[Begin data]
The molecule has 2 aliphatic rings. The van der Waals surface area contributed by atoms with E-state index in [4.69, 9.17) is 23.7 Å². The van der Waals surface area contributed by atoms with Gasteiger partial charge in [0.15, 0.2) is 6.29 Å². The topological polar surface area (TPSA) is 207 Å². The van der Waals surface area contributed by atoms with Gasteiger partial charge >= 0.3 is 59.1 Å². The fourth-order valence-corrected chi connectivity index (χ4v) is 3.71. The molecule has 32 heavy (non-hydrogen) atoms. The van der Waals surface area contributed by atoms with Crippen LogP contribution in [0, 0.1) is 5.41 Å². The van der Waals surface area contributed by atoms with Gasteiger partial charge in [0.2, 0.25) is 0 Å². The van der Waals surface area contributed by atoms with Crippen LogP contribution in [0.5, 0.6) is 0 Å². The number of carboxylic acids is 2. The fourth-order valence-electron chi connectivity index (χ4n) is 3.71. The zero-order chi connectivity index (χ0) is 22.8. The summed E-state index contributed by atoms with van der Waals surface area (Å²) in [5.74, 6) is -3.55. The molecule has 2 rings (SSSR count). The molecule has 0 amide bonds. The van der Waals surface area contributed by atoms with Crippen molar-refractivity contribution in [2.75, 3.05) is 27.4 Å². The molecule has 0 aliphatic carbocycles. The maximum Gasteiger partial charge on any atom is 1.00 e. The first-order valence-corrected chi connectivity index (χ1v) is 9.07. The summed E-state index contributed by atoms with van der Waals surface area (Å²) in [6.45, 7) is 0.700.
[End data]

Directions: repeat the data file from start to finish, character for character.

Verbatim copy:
The molecule has 2 aliphatic rings. The van der Waals surface area contributed by atoms with E-state index in [4.69, 9.17) is 23.7 Å². The van der Waals surface area contributed by atoms with Gasteiger partial charge in [0.15, 0.2) is 6.29 Å². The topological polar surface area (TPSA) is 207 Å². The van der Waals surface area contributed by atoms with Gasteiger partial charge >= 0.3 is 59.1 Å². The fourth-order valence-corrected chi connectivity index (χ4v) is 3.71. The molecule has 32 heavy (non-hydrogen) atoms. The van der Waals surface area contributed by atoms with Crippen LogP contribution in [0, 0.1) is 5.41 Å². The van der Waals surface area contributed by atoms with Gasteiger partial charge in [0.2, 0.25) is 0 Å². The van der Waals surface area contributed by atoms with Crippen LogP contribution in [0.5, 0.6) is 0 Å². The number of carboxylic acids is 2. The fourth-order valence-electron chi connectivity index (χ4n) is 3.71. The zero-order chi connectivity index (χ0) is 22.8. The summed E-state index contributed by atoms with van der Waals surface area (Å²) in [5.74, 6) is -3.55. The molecule has 2 rings (SSSR count). The molecule has 0 amide bonds. The van der Waals surface area contributed by atoms with Crippen molar-refractivity contribution in [2.75, 3.05) is 27.4 Å². The molecule has 0 aliphatic carbocycles. The maximum Gasteiger partial charge on any atom is 1.00 e. The first-order valence-corrected chi connectivity index (χ1v) is 9.07. The summed E-state index contributed by atoms with van der Waals surface area (Å²) in [6.45, 7) is 0.700.